For more than a decade, conventional wisdom has held that North Korea could subject the South Korean capital of Seoul to devastating artillery attack.
With a greater metropolitan population of 24 million, Seoul has the largest population density of all the OECD countries, eight times more dense than New York City and three times more dense than Tokyo and Yokohama.
Aimed at Seoul, North Korea’s prodigious amount of artillery, particularly its 170mm Koksan guns and 240mm multiple rocket launchers, could kill “millions of people” in the event of war on the Korean Peninsula.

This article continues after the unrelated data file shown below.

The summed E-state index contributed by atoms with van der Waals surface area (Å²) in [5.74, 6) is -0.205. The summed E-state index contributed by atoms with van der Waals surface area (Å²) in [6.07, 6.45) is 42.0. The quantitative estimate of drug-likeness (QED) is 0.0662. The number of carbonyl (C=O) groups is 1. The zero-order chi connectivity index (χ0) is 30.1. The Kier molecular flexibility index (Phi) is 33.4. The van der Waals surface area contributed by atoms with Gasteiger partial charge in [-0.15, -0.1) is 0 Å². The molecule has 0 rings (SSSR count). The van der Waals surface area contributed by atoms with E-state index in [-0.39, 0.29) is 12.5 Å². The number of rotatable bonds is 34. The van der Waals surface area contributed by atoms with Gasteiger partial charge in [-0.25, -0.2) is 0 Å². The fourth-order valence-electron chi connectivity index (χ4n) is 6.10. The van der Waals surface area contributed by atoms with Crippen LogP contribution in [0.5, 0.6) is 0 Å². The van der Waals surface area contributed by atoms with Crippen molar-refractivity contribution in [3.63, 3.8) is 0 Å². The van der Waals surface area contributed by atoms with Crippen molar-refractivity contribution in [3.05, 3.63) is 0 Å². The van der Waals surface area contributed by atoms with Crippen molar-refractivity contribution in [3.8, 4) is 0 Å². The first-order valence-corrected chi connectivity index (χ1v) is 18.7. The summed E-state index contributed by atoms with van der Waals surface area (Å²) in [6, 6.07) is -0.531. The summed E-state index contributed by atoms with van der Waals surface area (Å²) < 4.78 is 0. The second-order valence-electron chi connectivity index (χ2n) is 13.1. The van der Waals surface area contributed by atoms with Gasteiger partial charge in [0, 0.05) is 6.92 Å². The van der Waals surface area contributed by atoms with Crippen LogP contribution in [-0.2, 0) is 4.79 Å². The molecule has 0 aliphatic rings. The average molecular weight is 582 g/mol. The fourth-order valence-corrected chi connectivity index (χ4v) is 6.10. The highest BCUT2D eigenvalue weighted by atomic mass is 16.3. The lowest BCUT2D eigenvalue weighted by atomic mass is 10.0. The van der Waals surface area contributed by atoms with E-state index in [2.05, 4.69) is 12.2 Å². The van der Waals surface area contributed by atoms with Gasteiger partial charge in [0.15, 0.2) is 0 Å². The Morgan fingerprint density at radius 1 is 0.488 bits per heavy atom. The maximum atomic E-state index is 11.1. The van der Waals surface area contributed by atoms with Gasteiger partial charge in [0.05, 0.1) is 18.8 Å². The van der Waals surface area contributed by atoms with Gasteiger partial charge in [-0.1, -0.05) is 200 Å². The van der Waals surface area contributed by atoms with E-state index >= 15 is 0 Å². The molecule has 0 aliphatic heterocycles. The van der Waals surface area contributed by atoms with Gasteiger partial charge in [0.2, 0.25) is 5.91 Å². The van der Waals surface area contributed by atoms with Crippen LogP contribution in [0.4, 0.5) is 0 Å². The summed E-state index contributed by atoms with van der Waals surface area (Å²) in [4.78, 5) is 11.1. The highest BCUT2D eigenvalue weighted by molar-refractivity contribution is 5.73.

The “sea of fire” scenario first surfaced after the Clinton Administration decided not to attack North Korean nuclear facilities in 1994. Coincidence? Maybe, but since then it’s been used to trump discussion of any military action against North Korea, for whatever reason.
Uncertainty about how military action would play out, as well as the North’s unpredictability, means that virtually anything anyone proposed risked the “sea of Fire.” This haunting scenario has played a role in how policymakers and wonks view engagement with the North.
Is North Korea unpredictable? Yes. Does it have an enormous amount of artillery? Yes. Are many of the artillery pieces in cover? Yes? Could an artillery attack on Seoul kill “millions”? Probably not. Read more